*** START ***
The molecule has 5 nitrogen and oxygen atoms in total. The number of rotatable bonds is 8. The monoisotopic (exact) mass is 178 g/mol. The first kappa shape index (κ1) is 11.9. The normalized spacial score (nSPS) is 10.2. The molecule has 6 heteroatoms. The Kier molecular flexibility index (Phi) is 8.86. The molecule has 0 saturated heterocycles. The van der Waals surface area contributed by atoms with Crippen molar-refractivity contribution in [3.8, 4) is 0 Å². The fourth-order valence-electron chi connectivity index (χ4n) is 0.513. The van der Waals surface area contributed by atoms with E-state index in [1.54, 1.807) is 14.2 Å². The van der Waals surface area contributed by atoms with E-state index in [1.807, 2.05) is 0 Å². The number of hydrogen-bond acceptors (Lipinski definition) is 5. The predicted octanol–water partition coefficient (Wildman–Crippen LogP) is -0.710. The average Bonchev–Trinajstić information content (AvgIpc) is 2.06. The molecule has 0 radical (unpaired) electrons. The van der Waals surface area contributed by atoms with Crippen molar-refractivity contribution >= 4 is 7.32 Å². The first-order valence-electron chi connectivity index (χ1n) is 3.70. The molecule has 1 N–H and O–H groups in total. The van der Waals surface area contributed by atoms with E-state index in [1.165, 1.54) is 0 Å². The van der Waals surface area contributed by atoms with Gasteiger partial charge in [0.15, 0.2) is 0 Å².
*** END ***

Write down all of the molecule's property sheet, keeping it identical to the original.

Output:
The molecule has 5 nitrogen and oxygen atoms in total. The number of rotatable bonds is 8. The monoisotopic (exact) mass is 178 g/mol. The first kappa shape index (κ1) is 11.9. The normalized spacial score (nSPS) is 10.2. The molecule has 6 heteroatoms. The Kier molecular flexibility index (Phi) is 8.86. The molecule has 0 saturated heterocycles. The van der Waals surface area contributed by atoms with Crippen molar-refractivity contribution in [3.8, 4) is 0 Å². The fourth-order valence-electron chi connectivity index (χ4n) is 0.513. The van der Waals surface area contributed by atoms with E-state index in [1.54, 1.807) is 14.2 Å². The van der Waals surface area contributed by atoms with E-state index in [1.807, 2.05) is 0 Å². The number of hydrogen-bond acceptors (Lipinski definition) is 5. The predicted octanol–water partition coefficient (Wildman–Crippen LogP) is -0.710. The average Bonchev–Trinajstić information content (AvgIpc) is 2.06. The molecule has 0 radical (unpaired) electrons. The van der Waals surface area contributed by atoms with Crippen molar-refractivity contribution >= 4 is 7.32 Å². The first-order valence-electron chi connectivity index (χ1n) is 3.70. The molecule has 1 N–H and O–H groups in total. The van der Waals surface area contributed by atoms with E-state index in [1.165, 1.54) is 0 Å². The van der Waals surface area contributed by atoms with Gasteiger partial charge in [0.15, 0.2) is 0 Å².